Finally, those lazy, hazy days of summer have arrived. University students have found their summer jobs and elementary and high school students are getting increasingly excited as they begin the countdown to summer vacation. Summer season also affects our workplaces in at least two ways. First, employees quickly line up with their vacation requests, causing scheduling challenges for management. Second, people typically find it hard to concentrate in the summer, so employee productivity often lags behind.
In fact, studies show workplaces can experience a 20 per cent drop in employee productivity as well as increased absenteeism. In addition, these studies also show that with vacation on their minds, many employees are easily distracted, often take extended lunch breaks and socialize more than normal.
Let’s face it: just prior to vacation, employees are excited and often find themselves daydreaming about their time away from work.
Then, when the vacation is over and they return, it’ll take up to two weeks before the employee fully gets back into the regular routine. Some may even suffer from the so called "vacation blues" for a longer period of time.
While employee motivation is the focus of a manager’s attention at any time of the year, the summer season can be particularly challenging when weather is thrown into the mix.
At the same time, summer provides us with an opportunity to apply some creative tactics to help sustain employee engagement and productivity. The following ideas for the summer season will help you to retain employee energy:
If possible, consider rejigging your work schedule so that employees can accumulate time during the winter and then go home early on a Friday throughout the summer. Summer hours and/or early closing just before the weekend is a big morale booster and a valuable incentive for productivity. In fact, studies show that summer-hour schedules create improvements in work-life balance and help to increase productivity.
With some employees away on vacation, it is easy to simply load up remaining employees with their work. Be careful, as this may cause work overload, which can be very demotivating. Divide the work fairly and assign to the right people. Determine what tasks can be put aside until the employee returns.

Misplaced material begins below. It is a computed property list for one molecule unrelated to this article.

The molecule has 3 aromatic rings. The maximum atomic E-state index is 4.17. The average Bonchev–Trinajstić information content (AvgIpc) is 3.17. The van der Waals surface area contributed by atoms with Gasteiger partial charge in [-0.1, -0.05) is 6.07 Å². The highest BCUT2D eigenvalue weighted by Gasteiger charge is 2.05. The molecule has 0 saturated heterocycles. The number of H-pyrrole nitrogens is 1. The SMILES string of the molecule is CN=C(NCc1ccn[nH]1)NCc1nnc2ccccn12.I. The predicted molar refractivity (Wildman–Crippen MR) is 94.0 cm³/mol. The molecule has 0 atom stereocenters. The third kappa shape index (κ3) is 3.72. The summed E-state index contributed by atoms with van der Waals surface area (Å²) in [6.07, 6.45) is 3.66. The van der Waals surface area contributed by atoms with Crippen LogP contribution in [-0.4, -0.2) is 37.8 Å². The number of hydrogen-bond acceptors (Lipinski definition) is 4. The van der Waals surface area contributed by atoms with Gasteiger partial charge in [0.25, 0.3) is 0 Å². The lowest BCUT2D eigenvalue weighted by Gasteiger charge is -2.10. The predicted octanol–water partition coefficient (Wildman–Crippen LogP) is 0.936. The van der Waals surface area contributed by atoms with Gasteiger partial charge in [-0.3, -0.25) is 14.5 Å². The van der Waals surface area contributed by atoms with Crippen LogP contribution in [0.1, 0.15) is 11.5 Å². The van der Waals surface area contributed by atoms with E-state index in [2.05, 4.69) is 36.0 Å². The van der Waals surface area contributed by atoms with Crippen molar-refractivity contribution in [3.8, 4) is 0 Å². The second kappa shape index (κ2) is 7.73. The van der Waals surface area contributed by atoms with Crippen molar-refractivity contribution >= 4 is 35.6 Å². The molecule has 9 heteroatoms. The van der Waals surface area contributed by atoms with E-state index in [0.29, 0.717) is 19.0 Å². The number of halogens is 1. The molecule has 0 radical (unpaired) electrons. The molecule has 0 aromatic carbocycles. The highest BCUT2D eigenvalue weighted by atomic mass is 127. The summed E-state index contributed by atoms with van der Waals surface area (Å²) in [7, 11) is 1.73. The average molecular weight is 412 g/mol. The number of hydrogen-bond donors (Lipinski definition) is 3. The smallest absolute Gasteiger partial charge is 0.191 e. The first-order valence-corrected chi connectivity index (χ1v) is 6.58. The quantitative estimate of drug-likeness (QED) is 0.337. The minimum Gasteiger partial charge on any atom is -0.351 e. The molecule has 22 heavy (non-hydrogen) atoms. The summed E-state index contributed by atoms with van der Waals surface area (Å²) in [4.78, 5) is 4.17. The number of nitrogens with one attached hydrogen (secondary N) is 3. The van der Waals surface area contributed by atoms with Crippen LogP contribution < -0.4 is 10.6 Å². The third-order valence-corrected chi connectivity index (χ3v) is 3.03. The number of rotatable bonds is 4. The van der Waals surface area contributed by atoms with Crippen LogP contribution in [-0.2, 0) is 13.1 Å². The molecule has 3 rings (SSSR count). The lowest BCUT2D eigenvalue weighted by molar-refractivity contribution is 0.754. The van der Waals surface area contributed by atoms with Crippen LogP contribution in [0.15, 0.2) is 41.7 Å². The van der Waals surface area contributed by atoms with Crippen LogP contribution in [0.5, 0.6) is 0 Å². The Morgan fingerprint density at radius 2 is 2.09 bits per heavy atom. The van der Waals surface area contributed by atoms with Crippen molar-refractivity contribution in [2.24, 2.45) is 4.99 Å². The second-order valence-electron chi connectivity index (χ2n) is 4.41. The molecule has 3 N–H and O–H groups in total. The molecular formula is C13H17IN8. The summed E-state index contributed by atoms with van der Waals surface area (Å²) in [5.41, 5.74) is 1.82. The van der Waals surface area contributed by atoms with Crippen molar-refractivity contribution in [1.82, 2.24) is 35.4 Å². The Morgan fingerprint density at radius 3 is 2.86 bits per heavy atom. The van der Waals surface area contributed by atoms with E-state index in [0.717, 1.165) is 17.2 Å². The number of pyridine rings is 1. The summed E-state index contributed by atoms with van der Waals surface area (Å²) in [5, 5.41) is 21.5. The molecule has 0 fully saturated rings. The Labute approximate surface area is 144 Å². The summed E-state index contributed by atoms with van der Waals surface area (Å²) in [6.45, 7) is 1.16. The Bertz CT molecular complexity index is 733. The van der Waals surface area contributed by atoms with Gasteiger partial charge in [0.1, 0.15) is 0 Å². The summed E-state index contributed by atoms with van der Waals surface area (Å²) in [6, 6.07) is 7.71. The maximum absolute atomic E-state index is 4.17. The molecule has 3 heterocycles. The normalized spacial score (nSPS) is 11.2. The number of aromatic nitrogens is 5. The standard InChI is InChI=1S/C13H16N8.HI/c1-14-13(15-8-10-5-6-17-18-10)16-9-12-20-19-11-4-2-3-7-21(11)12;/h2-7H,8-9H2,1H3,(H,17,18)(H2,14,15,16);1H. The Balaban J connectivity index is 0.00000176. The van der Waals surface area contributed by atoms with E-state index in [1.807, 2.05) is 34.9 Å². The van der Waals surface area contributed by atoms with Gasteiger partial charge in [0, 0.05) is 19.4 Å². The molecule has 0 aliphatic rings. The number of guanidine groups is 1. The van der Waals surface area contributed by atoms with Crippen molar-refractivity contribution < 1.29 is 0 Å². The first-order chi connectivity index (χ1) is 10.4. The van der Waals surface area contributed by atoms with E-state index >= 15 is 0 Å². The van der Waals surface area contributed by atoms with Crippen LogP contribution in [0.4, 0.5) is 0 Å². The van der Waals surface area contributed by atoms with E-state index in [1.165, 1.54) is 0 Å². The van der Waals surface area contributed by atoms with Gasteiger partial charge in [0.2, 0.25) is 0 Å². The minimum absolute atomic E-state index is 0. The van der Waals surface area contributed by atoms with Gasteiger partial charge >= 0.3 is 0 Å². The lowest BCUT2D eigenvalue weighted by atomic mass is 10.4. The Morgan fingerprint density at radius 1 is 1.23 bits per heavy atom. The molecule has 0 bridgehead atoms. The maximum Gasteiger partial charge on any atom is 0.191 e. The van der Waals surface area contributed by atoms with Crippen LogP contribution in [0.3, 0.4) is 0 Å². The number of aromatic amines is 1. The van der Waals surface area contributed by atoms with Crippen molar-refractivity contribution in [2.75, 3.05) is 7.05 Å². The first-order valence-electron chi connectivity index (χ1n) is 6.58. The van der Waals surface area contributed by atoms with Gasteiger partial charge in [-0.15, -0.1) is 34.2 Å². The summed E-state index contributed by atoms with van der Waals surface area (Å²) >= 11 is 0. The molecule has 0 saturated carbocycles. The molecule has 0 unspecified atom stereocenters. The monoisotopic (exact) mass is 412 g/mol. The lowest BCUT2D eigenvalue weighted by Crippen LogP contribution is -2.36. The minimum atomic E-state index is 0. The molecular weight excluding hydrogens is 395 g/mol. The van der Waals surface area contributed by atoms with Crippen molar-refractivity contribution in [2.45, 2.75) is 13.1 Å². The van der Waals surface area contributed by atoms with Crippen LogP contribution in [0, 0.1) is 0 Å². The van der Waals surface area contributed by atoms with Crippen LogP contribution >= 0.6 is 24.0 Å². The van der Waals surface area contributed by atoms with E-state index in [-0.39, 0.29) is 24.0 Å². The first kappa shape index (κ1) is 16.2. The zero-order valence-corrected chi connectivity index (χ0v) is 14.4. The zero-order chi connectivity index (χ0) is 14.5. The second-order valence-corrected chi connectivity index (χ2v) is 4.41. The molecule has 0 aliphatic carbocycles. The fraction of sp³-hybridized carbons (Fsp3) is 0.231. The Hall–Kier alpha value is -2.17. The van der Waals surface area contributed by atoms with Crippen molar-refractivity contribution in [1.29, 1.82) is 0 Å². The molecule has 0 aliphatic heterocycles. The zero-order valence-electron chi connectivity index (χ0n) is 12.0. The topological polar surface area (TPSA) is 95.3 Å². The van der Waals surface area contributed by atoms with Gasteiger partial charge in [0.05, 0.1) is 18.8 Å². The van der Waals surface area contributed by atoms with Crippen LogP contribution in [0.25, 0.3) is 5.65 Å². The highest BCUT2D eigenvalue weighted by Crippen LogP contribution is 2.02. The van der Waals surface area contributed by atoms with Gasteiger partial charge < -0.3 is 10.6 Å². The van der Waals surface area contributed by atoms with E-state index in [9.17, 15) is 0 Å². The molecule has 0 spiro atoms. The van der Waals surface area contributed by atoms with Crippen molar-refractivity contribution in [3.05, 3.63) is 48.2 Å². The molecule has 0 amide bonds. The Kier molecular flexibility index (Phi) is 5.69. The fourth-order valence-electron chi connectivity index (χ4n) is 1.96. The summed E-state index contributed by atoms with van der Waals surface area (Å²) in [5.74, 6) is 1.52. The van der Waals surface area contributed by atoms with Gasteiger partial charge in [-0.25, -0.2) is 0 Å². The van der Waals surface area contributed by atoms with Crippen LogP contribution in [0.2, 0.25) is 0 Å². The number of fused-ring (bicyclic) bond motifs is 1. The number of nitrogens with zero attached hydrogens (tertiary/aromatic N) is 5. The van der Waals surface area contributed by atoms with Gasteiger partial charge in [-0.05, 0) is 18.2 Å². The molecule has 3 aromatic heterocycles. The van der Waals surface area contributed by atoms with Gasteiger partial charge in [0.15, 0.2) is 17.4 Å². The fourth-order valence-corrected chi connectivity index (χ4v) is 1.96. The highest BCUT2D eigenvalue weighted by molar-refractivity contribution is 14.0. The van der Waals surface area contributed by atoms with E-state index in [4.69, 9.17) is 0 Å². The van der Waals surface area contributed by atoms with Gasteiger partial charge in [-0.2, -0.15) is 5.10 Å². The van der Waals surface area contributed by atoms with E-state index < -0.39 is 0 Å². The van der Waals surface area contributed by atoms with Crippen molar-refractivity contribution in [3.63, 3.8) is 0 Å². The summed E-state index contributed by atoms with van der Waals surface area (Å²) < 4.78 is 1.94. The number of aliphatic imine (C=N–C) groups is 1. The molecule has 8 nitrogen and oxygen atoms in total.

Almost everywhere you look during the summer, there’s some sort of neighbourhood activity occurring during lunch hour. Search them out and gather up a group of employees to attend. If you are close to downtown, plan to attend the free musicals and/or mini festivals in the local park.
Set up a noon-hour walk team. Simply walk around the block and you’ll be amazed at what you’ll see. Travel a different route every day. Don’t rush: take time to admire the architecture, pay attention to the street names and think about their history. Enjoy the sunshine.
Invite your staff to bring a summer lunch to work and then create a large employee picnic outside. Bring a portable barbecue and cook some hotdogs. Don’t forget the ice cream to top off the event.
Rain or shine, there is no excuse for not arranging a staff potluck lunch. Ask employees to bring their favourite dish and/or a cultural dish of their choice. Then have each person describe why they chose their food and if there is any cultural significance to it.
Plan a summer evening event with all the staff. This could range from the horse races, a concert, a baseball or football game to a full-out round of golf. Set up a committee of staff members so that they can learn more about leadership and event planning.
Invite returning vacationers to bring their photos and post them in your lunchroom. Invite employees to present their photos and talk about the highlights of their vacation.
Consider inviting your customers, clients and families to join you for an open house as an opportunity to meet people that they communicate with on a daily basis.
Creating a sense of fun also helps with productivity. Plan to have a game day by bringing several different board games and setting them up in different work stations.
Either relax the dress code for the summer and/or consider arranging one day to have fun with your dress code. For instance, ask everyone to wear a certain colour on a certain day.
Success often comes in little bundles, so having a monthly celebrate-success event on a workday afternoon does much to boost morale and enhance employee engagement. Find any excuse to celebrate, whether it be employee birthdays, finalizing a project and/or welcoming a new employee.
While employee productivity, motivation and engagement can be more challenging during the summer season, focusing on this important work element year-round has many benefits. Study after study shows that high levels of employee engagement results in lower levels of absenteeism, lower turnover, higher quality of work, lower accident rates and, for corporations, higher profitability.
As well, engaged employees are known to be more attentive and focused all year round. They are more sensitive to the needs of their colleagues, they recognize the importance of their work to their organization and they feel connected.
The lazy, hazy days of summer have arrived. You should use this time to be creative and build upon the energy in your organization.
Source: Are Flexible Schedules the Secret to Beating Summer’s Productivity? Worksmart, 06.24.15, Some Shocking Facts about how much lazier workers get during the summer, Career Insider, Shlomo Sprung, Jun. 29, 2012.